Australian HIFI - - CONTENTS -

Jez Ford puts an award-win­ning pair of head­phones through their paces, plus com­pares them to the closed-head-shell ver­sion of the same de­sign.

Bey­er­dy­namic’s DT 1990 Pro head­phones won a 2017 Sound+Im­age Award but they’re a sim­i­lar de­sign to the DT 1770 Pro, which has closed head­shells rather than the semi-open head­shells of the award-win­ners. ‘ Would we like to com­pare the two mod­els side by side?’, asked Bey­er­dy­namic’s Aus­tralian ditrib­u­tor, Syn­chro­nised Tech­nol­ogy ( aka Syn­tec). Yes in­deed we would—the 1770 builds upon a clas­sic de­sign, and the in­ter­est­ing con­trast be­tween sim­i­lar closed and open de­signs turned out to be a task made still more plea­sur­able by their in­clu­sion of a neat lit­tle head­phone amp with which we could drive them, Bey­er­dy­namic’s own A20, which re­tails in Aus­tralia for $999.

An in­ter­est­ing side-ef­fect of ever-pricier con­sumer head­phones is that pro­fes­sional head­phones, which used to be rather more ex­pen­sive, now aren’t. We of­ten like the bal­ance of such mod­els—pro head­phones are un­likely to fake up the bass or pro­vide some su­per­fi­cially pleas­ing EQ, given they’re for longterm stu­dio use, for mix­ing and mas­ter­ing, so ac­cu­racy is a key goal. We don’t mind head­phones de­liv­er­ing a sub­tle bass lift, but on the whole, ac­cu­racy is, as in all things in hi-fi, a wor­thy goal.

The driv­ers in both head­phones use the com­pany’s lat­est it­er­a­tion of ‘Tesla’ driver tech­nol­ogy, a neodymium mag­net mounted as a ring en­cir­cling the coil, rather than the usual ar­range­ment where the mag­net sits at the cen­tre. This al­lows an ef­fec­tively larger mag­net to de­liver more pow­er­ful drive, along with lower flux losses, which the com­pany says can be used to de­liver ei­ther more power and im­pact, or a higher level of de­tail, de­pend­ing on how the head­phone is en­gi­neered.

The award-win­ning DT 1990 Pros first, then—as with all the com­pany’s pro­fes­sional stu­dio mod­els the DT 1990 Pros are still ‘hand­crafted in Ger­many’, and listed by Bey­er­dy­namic un­der ‘Pro­fes­sional/Stu­dio’, yet per­fectly suited to use by con­sumers at home. They’re open, and with 250-ohm im­ped­ance not so suited to mo­bile use un­less you’re adding a de­cent por­ta­ble head­phone amp. They come with a large solid case, two sets of earpads, and two ca­bles—one straight and five me­tres long, one coiled and three me­tres long. Th­ese con­nect to the left ear­phone with a lock­ing mini-XLR with a small but­ton to un­lock them—quick but sturdy, per­fect for stu­dio use. The in­clu­sions with the DT 1770 Pro are iden­ti­cal.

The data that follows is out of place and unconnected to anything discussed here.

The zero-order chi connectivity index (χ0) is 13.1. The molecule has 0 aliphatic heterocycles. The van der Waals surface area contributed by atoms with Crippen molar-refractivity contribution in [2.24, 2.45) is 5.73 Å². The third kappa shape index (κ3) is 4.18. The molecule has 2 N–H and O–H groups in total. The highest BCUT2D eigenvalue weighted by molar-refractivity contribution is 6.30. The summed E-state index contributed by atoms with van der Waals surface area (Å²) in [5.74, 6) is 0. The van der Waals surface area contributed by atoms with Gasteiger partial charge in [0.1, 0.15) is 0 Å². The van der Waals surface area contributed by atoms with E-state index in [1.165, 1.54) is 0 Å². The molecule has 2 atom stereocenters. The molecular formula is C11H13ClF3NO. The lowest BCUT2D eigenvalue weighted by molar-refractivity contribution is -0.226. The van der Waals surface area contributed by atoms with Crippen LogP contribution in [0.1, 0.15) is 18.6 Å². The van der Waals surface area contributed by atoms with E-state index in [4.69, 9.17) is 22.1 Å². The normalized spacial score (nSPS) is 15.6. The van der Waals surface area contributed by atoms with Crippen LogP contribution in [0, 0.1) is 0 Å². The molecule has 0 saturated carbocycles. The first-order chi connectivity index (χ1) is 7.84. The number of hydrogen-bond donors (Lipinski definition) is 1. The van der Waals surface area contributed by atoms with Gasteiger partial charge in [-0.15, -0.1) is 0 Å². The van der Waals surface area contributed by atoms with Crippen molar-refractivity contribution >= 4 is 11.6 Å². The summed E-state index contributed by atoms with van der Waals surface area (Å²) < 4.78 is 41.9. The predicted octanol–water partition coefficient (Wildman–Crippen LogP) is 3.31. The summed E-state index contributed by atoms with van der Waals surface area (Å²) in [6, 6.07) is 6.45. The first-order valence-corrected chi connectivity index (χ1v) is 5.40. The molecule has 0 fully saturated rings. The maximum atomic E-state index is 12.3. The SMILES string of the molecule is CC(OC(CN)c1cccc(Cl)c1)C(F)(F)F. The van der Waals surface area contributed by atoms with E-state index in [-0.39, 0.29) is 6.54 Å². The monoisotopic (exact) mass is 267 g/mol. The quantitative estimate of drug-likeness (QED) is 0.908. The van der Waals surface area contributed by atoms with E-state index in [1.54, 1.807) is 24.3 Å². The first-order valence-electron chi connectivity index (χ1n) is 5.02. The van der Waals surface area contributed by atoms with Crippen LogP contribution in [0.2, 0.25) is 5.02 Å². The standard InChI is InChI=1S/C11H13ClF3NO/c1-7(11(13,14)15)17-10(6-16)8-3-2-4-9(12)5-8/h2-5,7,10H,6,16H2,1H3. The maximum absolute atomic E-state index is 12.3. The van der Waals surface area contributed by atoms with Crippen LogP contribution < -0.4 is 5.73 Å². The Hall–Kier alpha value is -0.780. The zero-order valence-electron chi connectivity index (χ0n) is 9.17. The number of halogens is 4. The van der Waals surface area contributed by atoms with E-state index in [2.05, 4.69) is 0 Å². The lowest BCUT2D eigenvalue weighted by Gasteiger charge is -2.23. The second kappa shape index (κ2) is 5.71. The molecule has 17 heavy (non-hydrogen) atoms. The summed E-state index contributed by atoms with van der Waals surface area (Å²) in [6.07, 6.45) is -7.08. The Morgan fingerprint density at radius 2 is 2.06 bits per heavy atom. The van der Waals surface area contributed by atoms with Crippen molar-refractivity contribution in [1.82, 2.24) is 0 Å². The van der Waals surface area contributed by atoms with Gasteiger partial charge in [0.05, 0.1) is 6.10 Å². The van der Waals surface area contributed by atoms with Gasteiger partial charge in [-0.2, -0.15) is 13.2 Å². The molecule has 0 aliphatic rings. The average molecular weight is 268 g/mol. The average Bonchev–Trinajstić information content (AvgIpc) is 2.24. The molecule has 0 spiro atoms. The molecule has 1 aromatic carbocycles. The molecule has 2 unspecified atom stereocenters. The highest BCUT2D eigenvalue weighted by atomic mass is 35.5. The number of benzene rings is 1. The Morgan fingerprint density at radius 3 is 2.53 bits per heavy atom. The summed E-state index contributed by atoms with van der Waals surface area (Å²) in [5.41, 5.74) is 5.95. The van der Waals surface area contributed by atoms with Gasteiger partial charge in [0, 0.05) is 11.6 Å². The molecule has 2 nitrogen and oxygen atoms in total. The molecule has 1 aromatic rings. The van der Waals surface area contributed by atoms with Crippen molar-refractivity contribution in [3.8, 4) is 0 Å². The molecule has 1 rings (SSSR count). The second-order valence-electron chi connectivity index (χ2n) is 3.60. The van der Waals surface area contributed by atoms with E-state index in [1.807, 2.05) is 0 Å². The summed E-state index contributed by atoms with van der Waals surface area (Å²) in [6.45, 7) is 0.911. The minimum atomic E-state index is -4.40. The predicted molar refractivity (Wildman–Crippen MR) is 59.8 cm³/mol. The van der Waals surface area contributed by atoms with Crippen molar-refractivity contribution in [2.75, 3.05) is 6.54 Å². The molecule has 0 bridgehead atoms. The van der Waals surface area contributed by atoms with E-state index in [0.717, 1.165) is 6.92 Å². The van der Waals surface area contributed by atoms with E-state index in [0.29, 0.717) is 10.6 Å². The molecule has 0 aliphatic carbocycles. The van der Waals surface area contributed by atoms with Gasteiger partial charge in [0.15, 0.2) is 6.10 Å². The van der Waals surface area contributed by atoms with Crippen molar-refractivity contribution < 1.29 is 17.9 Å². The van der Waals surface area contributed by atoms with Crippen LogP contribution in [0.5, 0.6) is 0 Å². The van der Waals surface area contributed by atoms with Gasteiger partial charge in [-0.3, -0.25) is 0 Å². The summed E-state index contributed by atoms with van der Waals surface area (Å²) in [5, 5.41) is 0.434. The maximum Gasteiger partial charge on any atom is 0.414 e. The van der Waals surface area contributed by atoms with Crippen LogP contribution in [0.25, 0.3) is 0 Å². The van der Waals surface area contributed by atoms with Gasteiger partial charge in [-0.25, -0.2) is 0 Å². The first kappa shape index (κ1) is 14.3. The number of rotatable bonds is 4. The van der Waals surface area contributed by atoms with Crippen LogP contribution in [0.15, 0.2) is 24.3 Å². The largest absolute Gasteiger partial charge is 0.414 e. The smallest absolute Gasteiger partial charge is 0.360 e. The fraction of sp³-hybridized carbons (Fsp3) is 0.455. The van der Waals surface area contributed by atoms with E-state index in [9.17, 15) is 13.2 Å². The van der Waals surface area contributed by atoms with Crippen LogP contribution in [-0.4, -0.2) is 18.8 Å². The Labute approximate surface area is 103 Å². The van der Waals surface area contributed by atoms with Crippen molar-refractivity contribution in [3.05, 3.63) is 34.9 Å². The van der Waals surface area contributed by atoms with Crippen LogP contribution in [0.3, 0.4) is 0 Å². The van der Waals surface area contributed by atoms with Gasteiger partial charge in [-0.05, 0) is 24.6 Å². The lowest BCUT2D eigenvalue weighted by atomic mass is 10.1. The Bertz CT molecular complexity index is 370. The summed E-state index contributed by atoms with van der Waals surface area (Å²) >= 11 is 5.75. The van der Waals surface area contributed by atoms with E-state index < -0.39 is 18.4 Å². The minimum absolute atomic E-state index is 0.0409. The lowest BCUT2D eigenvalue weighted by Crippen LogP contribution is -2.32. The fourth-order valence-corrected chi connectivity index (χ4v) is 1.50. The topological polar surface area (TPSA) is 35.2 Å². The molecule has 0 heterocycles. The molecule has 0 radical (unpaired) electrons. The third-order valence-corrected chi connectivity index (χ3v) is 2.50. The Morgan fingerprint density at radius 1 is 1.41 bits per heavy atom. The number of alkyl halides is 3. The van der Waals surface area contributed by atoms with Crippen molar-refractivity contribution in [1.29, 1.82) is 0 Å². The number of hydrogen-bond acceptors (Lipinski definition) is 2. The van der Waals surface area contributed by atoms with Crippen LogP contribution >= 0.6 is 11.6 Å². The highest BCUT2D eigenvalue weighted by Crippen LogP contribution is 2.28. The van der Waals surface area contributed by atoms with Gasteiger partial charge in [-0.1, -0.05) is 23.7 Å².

The DT 1990 Pros open up a mix beau­ti­fully, with the airy sense of space that a closed head­phone can (al­most) never achieve. They’re highly re­veal­ing, show­ing up the hot re­verb ef­fect on the right-chan­nel pi­ano string slides dur­ing the open­ing of The Doors’ L.A. Woman, or the sense of the hall when Keith Jar­rett stomps his foot dur­ing his Köln con­cert record­ing. While the 45mm driv­ers de­liver all of this sparkle up top, they also man­age a rapid and rich bass, achiev­ing the full swelling bassline of Bowie’s Black­star while still snap­ping those bizarre beats cleanly. They’re a delight across gen­res, and de­liver a great sound for this price.

Switch­ing di­rectly to the other model does the DT 1770 Pros a dis­ser­vice, as the com­par­i­son high­lights their closed na­ture dra­mat­i­cally. Take a long break be­fore judg­ing them on their own mer­its. They de­liv­ered a pow­er­ful driv­ing sound, and per­haps a more ac­cu­rate if less ex­u­ber­ant ver­sion of the truth, keep­ing a tight fo­cus on in­di­vid­ual el­e­ments. So if those Doors pi­ano strings didn’t have quite the open­ness to their acous­tic, there was no lack of ting to the ride cym­bal, and the bass was solid as a rock, full but sharp-edged. They roared through our usual test tracks, de­liv­er­ing the del­i­cacy and re­solv­ing power re­quired for kd lang’s The Air That I Breathe, the bass again full, the right-chan­nel brushes de­light­fully tac­tile, her vo­cal just a frac­tion light and re­cessed—there seemed a small dip in re­sponse around mid­dle C. Leonard Co­hen’s wide­band vo­cal, on the other hand, was enor­mous on Go­ing Home, and al­most too well un­der­pinned on Tower of Song. Clas­si­cal mu­sic was han­dled with ac­cu­racy and dy­namic lift, though here our pref­er­ence was for the am­bi­ence and open­ness of the DT 1990s. Still, sev­eral of our lis­ten­ers—no­tably those with stu­dio ex­pe­ri­ence—were firm in their pref­er­ence for the con­tained ac­cu­racy of the closed model.

We did try them di­rectly into a mo­bile de­vice, and they per­formed well enough, but with less sense of power in re­serve, and cer­tainly lower lev­els than a noisy com­mute might re­quire.

In the home, then, for sheer pleasure, we’d take the DT 1990 Pro. But the closed model is another fine per­former, and if you’re un­able to spill sound willy-nilly, in a shared space or an of­fice where you can keep a head­phone amp, or if you need a good flat an­a­lytic mu­si­cal tool, the DT 1770 Pro may be your go-to. Jez Ford

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